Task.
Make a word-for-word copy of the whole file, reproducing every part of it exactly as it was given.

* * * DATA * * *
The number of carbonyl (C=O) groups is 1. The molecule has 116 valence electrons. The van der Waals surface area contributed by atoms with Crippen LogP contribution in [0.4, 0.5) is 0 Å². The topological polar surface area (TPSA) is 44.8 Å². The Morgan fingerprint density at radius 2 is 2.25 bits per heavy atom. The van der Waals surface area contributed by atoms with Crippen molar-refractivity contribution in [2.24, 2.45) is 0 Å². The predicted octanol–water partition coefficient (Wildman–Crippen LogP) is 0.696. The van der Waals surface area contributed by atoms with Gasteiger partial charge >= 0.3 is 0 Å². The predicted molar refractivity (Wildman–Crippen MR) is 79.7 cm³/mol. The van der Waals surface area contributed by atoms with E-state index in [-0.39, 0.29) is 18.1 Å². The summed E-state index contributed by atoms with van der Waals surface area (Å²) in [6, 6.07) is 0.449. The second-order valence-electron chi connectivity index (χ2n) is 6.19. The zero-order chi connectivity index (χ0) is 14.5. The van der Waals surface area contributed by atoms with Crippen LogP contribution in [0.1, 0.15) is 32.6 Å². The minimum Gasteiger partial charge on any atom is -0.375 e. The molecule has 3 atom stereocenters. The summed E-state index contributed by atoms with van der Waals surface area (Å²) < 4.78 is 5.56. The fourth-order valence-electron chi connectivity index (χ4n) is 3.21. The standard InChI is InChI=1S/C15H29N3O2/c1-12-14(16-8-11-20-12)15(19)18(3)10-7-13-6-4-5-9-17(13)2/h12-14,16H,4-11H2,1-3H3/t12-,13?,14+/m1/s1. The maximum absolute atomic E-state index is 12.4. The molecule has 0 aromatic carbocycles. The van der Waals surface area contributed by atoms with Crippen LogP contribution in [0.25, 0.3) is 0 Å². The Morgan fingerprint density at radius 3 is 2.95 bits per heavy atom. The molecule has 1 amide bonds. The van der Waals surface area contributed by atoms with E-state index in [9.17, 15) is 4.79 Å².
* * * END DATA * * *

The number of carbonyl (C=O) groups is 1. The molecule has 116 valence electrons. The van der Waals surface area contributed by atoms with Crippen LogP contribution in [0.4, 0.5) is 0 Å². The topological polar surface area (TPSA) is 44.8 Å². The Morgan fingerprint density at radius 2 is 2.25 bits per heavy atom. The van der Waals surface area contributed by atoms with Crippen molar-refractivity contribution in [2.24, 2.45) is 0 Å². The predicted octanol–water partition coefficient (Wildman–Crippen LogP) is 0.696. The van der Waals surface area contributed by atoms with Gasteiger partial charge >= 0.3 is 0 Å². The predicted molar refractivity (Wildman–Crippen MR) is 79.7 cm³/mol. The van der Waals surface area contributed by atoms with E-state index in [-0.39, 0.29) is 18.1 Å². The summed E-state index contributed by atoms with van der Waals surface area (Å²) in [6, 6.07) is 0.449. The second-order valence-electron chi connectivity index (χ2n) is 6.19. The zero-order chi connectivity index (χ0) is 14.5. The van der Waals surface area contributed by atoms with Crippen LogP contribution in [0.1, 0.15) is 32.6 Å². The minimum Gasteiger partial charge on any atom is -0.375 e. The molecule has 3 atom stereocenters. The summed E-state index contributed by atoms with van der Waals surface area (Å²) < 4.78 is 5.56. The fourth-order valence-electron chi connectivity index (χ4n) is 3.21. The standard InChI is InChI=1S/C15H29N3O2/c1-12-14(16-8-11-20-12)15(19)18(3)10-7-13-6-4-5-9-17(13)2/h12-14,16H,4-11H2,1-3H3/t12-,13?,14+/m1/s1. The maximum absolute atomic E-state index is 12.4. The molecule has 0 aromatic carbocycles. The van der Waals surface area contributed by atoms with Crippen LogP contribution in [0.25, 0.3) is 0 Å². The Morgan fingerprint density at radius 3 is 2.95 bits per heavy atom. The molecule has 1 amide bonds. The van der Waals surface area contributed by atoms with E-state index in [9.17, 15) is 4.79 Å².